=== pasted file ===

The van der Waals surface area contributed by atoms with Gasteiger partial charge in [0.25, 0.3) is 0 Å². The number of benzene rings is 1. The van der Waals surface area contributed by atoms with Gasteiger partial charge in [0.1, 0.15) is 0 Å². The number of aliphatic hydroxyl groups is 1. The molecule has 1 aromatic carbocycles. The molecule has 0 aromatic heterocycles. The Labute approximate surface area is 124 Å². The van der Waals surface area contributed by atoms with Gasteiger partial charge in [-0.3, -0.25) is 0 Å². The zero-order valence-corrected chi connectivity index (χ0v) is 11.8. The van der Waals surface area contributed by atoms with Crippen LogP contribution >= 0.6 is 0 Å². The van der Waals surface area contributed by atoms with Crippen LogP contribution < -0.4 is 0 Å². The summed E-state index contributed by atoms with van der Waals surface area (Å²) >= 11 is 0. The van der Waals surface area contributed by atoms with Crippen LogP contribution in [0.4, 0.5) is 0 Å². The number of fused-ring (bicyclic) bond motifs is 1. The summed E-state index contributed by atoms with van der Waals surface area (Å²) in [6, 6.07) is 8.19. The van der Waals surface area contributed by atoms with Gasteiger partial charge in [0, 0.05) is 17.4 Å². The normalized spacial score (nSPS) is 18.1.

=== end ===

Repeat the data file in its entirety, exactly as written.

The van der Waals surface area contributed by atoms with Gasteiger partial charge in [0.25, 0.3) is 0 Å². The number of benzene rings is 1. The van der Waals surface area contributed by atoms with Gasteiger partial charge in [0.1, 0.15) is 0 Å². The number of aliphatic hydroxyl groups is 1. The molecule has 1 aromatic carbocycles. The molecule has 0 aromatic heterocycles. The Labute approximate surface area is 124 Å². The van der Waals surface area contributed by atoms with Gasteiger partial charge in [-0.3, -0.25) is 0 Å². The zero-order valence-corrected chi connectivity index (χ0v) is 11.8. The van der Waals surface area contributed by atoms with Crippen LogP contribution >= 0.6 is 0 Å². The van der Waals surface area contributed by atoms with Crippen LogP contribution < -0.4 is 0 Å². The summed E-state index contributed by atoms with van der Waals surface area (Å²) >= 11 is 0. The van der Waals surface area contributed by atoms with Crippen LogP contribution in [0.4, 0.5) is 0 Å². The number of fused-ring (bicyclic) bond motifs is 1. The summed E-state index contributed by atoms with van der Waals surface area (Å²) in [6, 6.07) is 8.19. The van der Waals surface area contributed by atoms with Gasteiger partial charge in [0, 0.05) is 17.4 Å². The normalized spacial score (nSPS) is 18.1.